9. I'm The Man Who Loves You - Wilco - If I could you know I would just hold your hand and you'd understand I'm the man who loves you. Internal rhyme PLUS a chorus of wooo hooo's? I'm there!

10. Never Far Away - Jack White - ooooh. this is really good on headphones. It is a little too quiet on the car stereo, but I know what it sounds like when Jack White sings right in my ears (thank you iPod), so it works for me. This is one of the songs from the Cold Mountain soundtrack and is from the POV of the Jude Law character getting back home to his girl in the midst of the Civil War. There are cellos. I'm walkin' home to you, walkin' home to you/ I'm talkin' through my wounds that are bleeding out for you/ talking through my wounds, walking home to you. To recap: Jack White, Jude Law, and the cello.

11. Walkin' on the Sun - Smash Mouth - Sue me! I still like this song, probably better than any of their subsequent hits. I think it might be about smoking pot with aliens and other cures to society's problems, but I'm not sure. It just makes me think of summer and the beach with it's retro organ and guitar.

12. C-C-C-Cinnamon Lips - OK Go - Handclaps (many!), organ, and the power-pop stutter! Wheeee! I don't know why OK Go is not a huge national act. They make insanely catchy, bright pop with clever lyrics. By all rights they should be rolling in dough and fighting off groupies.

13. Friday I'm In Love - The Cure - Wheeee! It sure is getting redundant with me loving all these songs, but that's why I put them on a mix! This one has so many factors that make it a favorite: it has a list, a lovely jangly tune, Robert Smith, and handclaps for Pete's sake. Handclaps! I cannot resist the handclap, or lovely lyrics like these. I read that he wrote it for his wife (childhood sweetheart) and that just makes it even better, if that is possible. Dressed up to the eyes/ It’s a wonderful surprise / To see your shoes and your spirits rise / Throwing out your frown / And just smiling at the sound / And as sleek as a shriek /Spinning round and round / Always take a big bite / It’s such a gorgeous sight/ To see you eat in the middle of the night / You can never get enough/ Enough of this stuff / It’s friday /I’m in love. If you cannot succumb to the joy in this song then give it up! You clearly have a small stone or possibly gravel where your heart should be.

14. Got To Give It Up (Part 1) - Marvin Gaye - This song is so fantastic. Really. It is the story of the wallflower who could resist the groove no longer and was compelled to dance No more standing on the side of the wall/ Well, I've got myself together baby, and I'm having a ball/ As long as you're grooving, there's always a chance/ Somebody watching will want to make romance . Marvin is the coolest. Keep on dancin'.

15. Clear Spot - The Pernice Brothers- this is one of those tricky songs that sounds all joyful and soaring, but is really about darker subject material. The part that I kept glomming on to is the lovely There's something about you , but repeated listenings indicate that it isn't necessarily something good. I feel better now you're gone

16. No Sleep - Huggy Bear - this song is less than 40 seconds, and is only british angry/ sarcastic girl yelling and drumming. I love it.

17. Fiesta - The Pogues Mexican horns and accordion plus the Pogues. What's not to love?

18. The Laws Have Changed- The New Pornographers - So sing-alongable! (one of the great tests of a road trip song is singalongablility). This one passes with flying colors - great nanana chorus to go along with, Neko Case and those other guys making me glad that the laws have changed, and that singing is the way to do it. It was crime at the time but the laws, we changed 'em,/ though the hero for hire's forever the same one./ Introducing for the first time, Pharaoh on the microphone./ Sing all hail, what'll be revealed today when we peer into the great unknown, from the line to the throne? I had to look these lyrics up. Despite singing along with great gusto, I really only knew the first line. It's a good song.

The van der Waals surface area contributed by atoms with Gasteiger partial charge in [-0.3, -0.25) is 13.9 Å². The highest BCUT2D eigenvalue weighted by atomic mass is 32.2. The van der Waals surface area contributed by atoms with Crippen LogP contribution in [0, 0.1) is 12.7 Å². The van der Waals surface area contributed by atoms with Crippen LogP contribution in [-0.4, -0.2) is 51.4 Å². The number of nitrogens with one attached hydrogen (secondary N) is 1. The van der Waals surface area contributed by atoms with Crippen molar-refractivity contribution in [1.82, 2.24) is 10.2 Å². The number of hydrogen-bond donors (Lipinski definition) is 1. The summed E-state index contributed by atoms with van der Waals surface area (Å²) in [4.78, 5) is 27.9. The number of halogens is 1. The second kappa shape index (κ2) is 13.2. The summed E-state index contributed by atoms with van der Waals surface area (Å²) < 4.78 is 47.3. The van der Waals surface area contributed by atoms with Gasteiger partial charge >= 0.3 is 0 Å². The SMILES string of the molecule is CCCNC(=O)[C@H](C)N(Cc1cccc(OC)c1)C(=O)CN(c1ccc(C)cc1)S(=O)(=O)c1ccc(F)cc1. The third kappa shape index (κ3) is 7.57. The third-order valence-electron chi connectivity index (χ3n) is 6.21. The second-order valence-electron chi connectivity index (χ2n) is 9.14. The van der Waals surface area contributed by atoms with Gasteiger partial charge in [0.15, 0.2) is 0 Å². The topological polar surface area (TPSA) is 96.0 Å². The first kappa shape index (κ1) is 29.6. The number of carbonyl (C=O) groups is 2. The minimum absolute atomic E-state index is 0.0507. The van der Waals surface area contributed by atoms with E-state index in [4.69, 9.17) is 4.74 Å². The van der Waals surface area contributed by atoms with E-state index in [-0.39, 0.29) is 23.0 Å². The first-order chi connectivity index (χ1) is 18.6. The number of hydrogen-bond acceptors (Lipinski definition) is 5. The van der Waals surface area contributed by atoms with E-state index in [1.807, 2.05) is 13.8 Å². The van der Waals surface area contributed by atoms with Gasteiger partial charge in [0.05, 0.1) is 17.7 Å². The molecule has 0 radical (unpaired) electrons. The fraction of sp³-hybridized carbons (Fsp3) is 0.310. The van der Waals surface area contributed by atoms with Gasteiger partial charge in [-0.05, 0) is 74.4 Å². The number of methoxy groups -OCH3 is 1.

19. Change Clothes - DJ Danger Mouse (Jay-Z) Jay-Z's Black Album remixed to music from The Beatles White Album = The Grey Album. All the rage one year ago when I first made this mix! This one is one of my favorites - Jay-Z whooping it up (for real!) over the fussy harpsichord loop from Piggies on the White Album. My sister and I say Is that necessary? from this song all the time.

20. Pineapple Head - Crowded House Nerd Alert! I started a spreadsheet to keep track of songs used on mix CDs. It's a good thing - this song is probably due to be retired because I use it so much. It is in 3/4 time ( waltz time - the only one I am reliably able to identify). and if you choose to take that path / I will play you like a shark / and I'll clutch at your heart / I'll come flying like a spark to inflaaame yooooouuuuu . The lyrics are like a riddle, but one I don't mind thinking about as they swoop around one more time.

21. Utopia Parkway - Fountains Of Wayne - they make ordinary things sound extraordinary, and this song is no exception. Well I've been saving for a custom van, and I've been playing in a cover band/ But my baby doesn't understand, why I've never turned from boy to man/ I got it made, I got it down/ I am the king of this island town, I'm on my own, I'm on my way/ down Utopia Parkway

22. Dry The Rain - The Beta Band - This is a great last song song, because it is about 6 minutes long and it sort of resets you for the beginning again, or for something new. This one has a fantastic bass-line (this is the song playing in High Fidelity the movie when John Cusak says "I am going to sell six of these records." I like the repetition of It will be all right.


| On
Wednesday, February 02, 2005

Originally uploaded by rbanks.
one of my favorite shapes! I like the blue and the motion. It looks like one of those hypno-swirl things.

Reasonable Number?

| On
Tuesday, February 01, 2005
I read far fewer books than I used to. This makes me sad. It's not that I'm not reading, but a lot of my reading has shifted to online. I miss books. I read somewhere (online, no doubt) about people setting a goal of 50 books for the year. That's not unreasonable, is it? it works out to a little over 4 per month... I think I'm going to try it, although maybe 30 is more realistic. As for keeping track of what I've read - I usually start off really well marking them down, and then...I don't. So, 50 books (at least) and marking them down! It's only Feb. 1 - that's not too far in the hole to begin. (Although I fully plan on counting every book I read for January, if I can remember.)